Read More

Figuring out phrasal verbs

English contains a bewildering number of so-called phrasal verbs: two- or three-word compounds that seem to consist of a verb and a preposition—things like bring up, fill in, give away, pay back, work out, and many more. The Oxford Phrasal Verbs Dictionary lists 6,000 of them in its 2016 edition. Native speakers of English learn these naturally in the course […]

Read More

Spelling reform: not a “lafing” matter

I keep receiving letters explaining to me the futility of all efforts to reform English spelling and even extolling the virtues of the present system. I will spend minimal time while rehashing what has been said many times and come to the point as soon as possible. The seemingly weighty but not serious objections are three. 1) If we reform spelling, we’ll lose a lot of historical information. Quite true, but spelling is not a springboard to an advanced course on etymology.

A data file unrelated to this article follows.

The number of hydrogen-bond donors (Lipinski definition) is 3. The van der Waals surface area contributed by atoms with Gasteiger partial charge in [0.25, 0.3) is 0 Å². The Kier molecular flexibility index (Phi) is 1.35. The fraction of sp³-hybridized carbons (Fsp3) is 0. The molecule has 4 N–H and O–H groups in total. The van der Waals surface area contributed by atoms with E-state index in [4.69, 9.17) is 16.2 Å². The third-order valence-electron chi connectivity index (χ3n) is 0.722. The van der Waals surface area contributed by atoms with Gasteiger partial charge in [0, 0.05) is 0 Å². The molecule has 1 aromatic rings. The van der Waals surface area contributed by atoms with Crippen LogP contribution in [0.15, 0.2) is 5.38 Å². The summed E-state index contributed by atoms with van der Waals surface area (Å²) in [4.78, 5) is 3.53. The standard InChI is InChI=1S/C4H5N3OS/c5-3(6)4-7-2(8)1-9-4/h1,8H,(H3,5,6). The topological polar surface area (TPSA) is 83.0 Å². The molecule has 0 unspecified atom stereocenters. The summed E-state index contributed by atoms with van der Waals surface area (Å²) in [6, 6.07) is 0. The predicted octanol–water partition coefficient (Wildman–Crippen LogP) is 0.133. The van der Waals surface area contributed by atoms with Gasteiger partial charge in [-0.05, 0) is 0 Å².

Read More

Who is Dr. Doddipol? Or, idioms in your back yard

Would you like to be as learned as Dr. Doddipol? Those heroes of our intensifying similes! Cooter Brown (a drunk), Laurence’s dog (extremely lazy), Potter’s pig (bow-legged), Throp’s wife (a very busy person, but so was also Beck’s wife)—who were they? I have at least once written about them, though in passing (see the post for October 28, 2015). They show up in sayings like as drunk as…, as lazy as…, as busy as…, and so forth. Many people have tried to discover the identity of those mysterious characters.

Read More